Ultimately, the consensus rules are set by (the consensus of) those running full nodes, and not by miners. If all Bitcoin node operators decided to switch to different rules for whatever reason, miners have no choice but following, or see their blocks become worthless.
Because of that, in the extreme, miners have no say at all. They have to produce blocks that satisfy the rules that full nodes demand.
Of course, in practice, the hard part is how to get consensus among full nodes, and this is a public debate in which many parties participate: developers, users, and miners. All of them have an incentive to form a consensus, because the alternative may be an irreconcilable fork (with two independent currencies, where each coin that existed before the split can be spent once on each side - the exact problem that Bitcoin was designed to solve).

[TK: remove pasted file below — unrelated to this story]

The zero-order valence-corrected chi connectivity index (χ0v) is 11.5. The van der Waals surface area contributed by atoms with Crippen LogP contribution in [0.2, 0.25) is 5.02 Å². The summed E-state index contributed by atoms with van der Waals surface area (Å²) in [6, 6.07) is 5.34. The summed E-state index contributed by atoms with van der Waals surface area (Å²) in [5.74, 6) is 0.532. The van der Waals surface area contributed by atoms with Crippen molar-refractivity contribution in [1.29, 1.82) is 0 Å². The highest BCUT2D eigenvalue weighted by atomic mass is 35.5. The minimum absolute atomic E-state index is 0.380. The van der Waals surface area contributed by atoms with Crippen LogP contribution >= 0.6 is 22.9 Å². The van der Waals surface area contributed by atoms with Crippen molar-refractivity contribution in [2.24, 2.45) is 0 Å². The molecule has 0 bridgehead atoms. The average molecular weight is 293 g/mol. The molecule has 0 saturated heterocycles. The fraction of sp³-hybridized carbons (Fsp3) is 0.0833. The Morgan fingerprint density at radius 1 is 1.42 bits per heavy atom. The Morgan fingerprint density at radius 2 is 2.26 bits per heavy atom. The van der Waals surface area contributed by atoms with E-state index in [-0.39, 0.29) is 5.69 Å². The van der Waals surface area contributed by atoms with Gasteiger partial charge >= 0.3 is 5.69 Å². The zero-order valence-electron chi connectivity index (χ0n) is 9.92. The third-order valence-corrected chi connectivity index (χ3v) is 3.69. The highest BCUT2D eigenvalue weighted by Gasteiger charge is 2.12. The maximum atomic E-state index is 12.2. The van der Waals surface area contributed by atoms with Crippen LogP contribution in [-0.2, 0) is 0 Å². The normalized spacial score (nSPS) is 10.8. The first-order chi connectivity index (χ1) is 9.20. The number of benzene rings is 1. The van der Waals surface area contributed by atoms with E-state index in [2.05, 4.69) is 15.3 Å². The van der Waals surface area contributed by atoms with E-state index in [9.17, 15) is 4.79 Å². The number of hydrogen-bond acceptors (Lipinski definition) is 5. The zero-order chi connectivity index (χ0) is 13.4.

While a single user can't just demand a change (or non-change) of rules, a large collection of economically relevant nodes certainly can.